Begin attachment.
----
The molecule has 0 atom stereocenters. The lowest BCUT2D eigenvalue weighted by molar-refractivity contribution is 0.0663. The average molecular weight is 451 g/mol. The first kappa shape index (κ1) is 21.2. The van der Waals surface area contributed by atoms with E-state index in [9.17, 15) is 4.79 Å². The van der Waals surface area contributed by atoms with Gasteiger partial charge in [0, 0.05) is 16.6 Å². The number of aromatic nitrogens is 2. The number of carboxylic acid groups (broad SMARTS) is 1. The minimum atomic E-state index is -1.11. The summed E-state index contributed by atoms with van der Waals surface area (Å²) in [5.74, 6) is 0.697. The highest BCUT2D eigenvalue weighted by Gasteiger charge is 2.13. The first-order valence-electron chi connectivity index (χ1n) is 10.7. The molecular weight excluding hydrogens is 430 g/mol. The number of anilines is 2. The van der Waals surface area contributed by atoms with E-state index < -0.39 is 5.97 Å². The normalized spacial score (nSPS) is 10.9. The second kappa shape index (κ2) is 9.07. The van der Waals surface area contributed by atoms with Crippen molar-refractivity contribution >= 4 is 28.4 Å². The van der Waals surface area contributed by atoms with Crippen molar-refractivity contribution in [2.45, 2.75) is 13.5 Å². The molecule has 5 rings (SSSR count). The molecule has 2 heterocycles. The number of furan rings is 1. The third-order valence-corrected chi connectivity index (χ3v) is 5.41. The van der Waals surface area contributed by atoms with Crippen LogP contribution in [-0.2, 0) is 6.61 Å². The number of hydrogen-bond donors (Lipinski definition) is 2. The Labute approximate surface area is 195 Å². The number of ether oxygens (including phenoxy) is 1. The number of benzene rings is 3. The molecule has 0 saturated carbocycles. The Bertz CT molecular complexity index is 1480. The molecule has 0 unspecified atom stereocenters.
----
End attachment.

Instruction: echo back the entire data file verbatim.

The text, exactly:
The molecule has 0 atom stereocenters. The lowest BCUT2D eigenvalue weighted by molar-refractivity contribution is 0.0663. The average molecular weight is 451 g/mol. The first kappa shape index (κ1) is 21.2. The van der Waals surface area contributed by atoms with E-state index in [9.17, 15) is 4.79 Å². The van der Waals surface area contributed by atoms with Gasteiger partial charge in [0, 0.05) is 16.6 Å². The number of aromatic nitrogens is 2. The number of carboxylic acid groups (broad SMARTS) is 1. The minimum atomic E-state index is -1.11. The summed E-state index contributed by atoms with van der Waals surface area (Å²) in [5.74, 6) is 0.697. The highest BCUT2D eigenvalue weighted by Gasteiger charge is 2.13. The first-order valence-electron chi connectivity index (χ1n) is 10.7. The molecular weight excluding hydrogens is 430 g/mol. The number of anilines is 2. The van der Waals surface area contributed by atoms with E-state index < -0.39 is 5.97 Å². The normalized spacial score (nSPS) is 10.9. The second kappa shape index (κ2) is 9.07. The van der Waals surface area contributed by atoms with Crippen molar-refractivity contribution >= 4 is 28.4 Å². The van der Waals surface area contributed by atoms with Crippen molar-refractivity contribution in [2.45, 2.75) is 13.5 Å². The molecule has 5 rings (SSSR count). The molecule has 2 heterocycles. The number of furan rings is 1. The third-order valence-corrected chi connectivity index (χ3v) is 5.41. The van der Waals surface area contributed by atoms with Crippen LogP contribution in [-0.2, 0) is 6.61 Å². The number of hydrogen-bond donors (Lipinski definition) is 2. The Labute approximate surface area is 195 Å². The number of ether oxygens (including phenoxy) is 1. The number of benzene rings is 3. The molecule has 0 saturated carbocycles. The Bertz CT molecular complexity index is 1480. The molecule has 0 unspecified atom stereocenters.